This week’s readings are important and inspiring. Both Jennifer Barrett and Michael Warner are one of the major figures writing about what constitutes a ‘public’ and their works outline the key features that may help us think about this concept and its development.
Jennifer Barrett’s Museums and the Public Sphere reflects on the history of the Museum and its link to the project of democracy as it emerged in 18th century France and examines a few key themes: the concept of the “public,” the contrast between the notions of “space” and “sphere,” ideas about vision and visuality, and the limitations and benefits of considering “community.” Barrett draws heavily from Habermas’ conceptualization of the bourgeois public sphere to begin her discussion, and refers to Tony Bennett’s theories of civic seeing to critique Habermas’ omission of the museum as a site of the public sphere. The author argues that within the context of museums, the term “’public’ suffers from a kind of philosophical poverty, rendering it at times almost meaningless” (43). Barrett suggests that using the term interchangeably with audience, nation, and community, museums and art galleries have failed to identify and address some key questions: “How then does the public participate in public culture; with what histories do the people identify; and what constitutes cultural institutions as public?” (43)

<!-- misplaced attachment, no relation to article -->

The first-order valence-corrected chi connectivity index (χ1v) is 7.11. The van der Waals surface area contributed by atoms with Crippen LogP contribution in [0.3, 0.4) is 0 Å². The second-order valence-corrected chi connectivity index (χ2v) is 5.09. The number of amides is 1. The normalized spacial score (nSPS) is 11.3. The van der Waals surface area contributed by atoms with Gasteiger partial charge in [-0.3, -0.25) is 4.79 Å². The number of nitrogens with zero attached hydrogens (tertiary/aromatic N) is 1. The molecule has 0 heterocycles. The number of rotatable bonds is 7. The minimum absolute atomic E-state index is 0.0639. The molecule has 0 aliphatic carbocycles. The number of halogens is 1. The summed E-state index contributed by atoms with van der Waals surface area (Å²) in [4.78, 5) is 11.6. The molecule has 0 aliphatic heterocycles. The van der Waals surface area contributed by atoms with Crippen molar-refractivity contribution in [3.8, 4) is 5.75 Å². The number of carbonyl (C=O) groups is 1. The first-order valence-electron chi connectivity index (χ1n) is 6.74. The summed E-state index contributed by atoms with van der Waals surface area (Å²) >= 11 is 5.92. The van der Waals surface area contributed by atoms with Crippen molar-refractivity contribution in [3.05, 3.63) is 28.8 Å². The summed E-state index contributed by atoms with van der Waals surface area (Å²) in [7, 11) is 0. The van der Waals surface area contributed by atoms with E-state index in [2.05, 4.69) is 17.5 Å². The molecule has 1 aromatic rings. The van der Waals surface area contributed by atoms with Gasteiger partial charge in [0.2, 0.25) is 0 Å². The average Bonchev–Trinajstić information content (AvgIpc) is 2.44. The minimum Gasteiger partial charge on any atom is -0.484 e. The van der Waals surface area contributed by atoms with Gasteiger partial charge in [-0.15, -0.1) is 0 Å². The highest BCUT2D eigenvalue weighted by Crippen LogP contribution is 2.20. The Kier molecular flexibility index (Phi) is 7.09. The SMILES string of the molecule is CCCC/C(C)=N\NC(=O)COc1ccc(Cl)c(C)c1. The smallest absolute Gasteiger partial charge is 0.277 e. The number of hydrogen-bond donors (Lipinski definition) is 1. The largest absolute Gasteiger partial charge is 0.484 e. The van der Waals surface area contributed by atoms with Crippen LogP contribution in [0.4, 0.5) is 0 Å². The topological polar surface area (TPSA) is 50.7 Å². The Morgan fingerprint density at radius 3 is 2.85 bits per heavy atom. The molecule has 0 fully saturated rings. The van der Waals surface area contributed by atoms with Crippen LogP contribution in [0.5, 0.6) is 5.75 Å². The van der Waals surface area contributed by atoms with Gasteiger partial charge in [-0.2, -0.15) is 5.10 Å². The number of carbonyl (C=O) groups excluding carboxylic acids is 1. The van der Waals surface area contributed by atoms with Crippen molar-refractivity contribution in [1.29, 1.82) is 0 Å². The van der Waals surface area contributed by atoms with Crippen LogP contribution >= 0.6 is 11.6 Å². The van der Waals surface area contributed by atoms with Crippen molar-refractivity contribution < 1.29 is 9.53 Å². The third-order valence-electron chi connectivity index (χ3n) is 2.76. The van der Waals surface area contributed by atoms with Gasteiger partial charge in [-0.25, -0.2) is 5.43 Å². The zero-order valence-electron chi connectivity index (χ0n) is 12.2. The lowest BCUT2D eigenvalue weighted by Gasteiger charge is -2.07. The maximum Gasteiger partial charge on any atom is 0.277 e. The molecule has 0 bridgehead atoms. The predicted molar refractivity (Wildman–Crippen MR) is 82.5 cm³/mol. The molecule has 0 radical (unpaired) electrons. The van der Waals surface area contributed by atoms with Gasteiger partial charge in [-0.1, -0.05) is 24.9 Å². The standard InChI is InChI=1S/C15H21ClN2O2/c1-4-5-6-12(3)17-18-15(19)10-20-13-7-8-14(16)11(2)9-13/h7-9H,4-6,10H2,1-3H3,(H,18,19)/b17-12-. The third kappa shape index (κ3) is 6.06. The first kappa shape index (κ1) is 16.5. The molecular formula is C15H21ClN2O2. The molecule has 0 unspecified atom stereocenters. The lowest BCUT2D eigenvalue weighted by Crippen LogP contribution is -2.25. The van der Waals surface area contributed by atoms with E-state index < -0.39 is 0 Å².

Barrett discusses the roles of the museum curator as public intellectual, one of the richest chapters in the book is very inspiring. And her book contributes to discourse on the role of the museum in society by exploring art, space, and visuality as significant components of the public sphere and the development of democracy.
Michael Warner’s article “Publics and Counterpublics” is equally (if not more) rich and suggestive. It revolves around a central question: What is a public? Warner begins with describing three senses of the word “Public,” and breaks his discussion of publics and counterpublics into seven sections, which were build on one another. He offers an extended examination of different facets of how a public or counter public is constructed.
One thing that I hope we can cover during class discussion is to offer some examples to help better understand these distinctions and why Warner tried to address that in this way.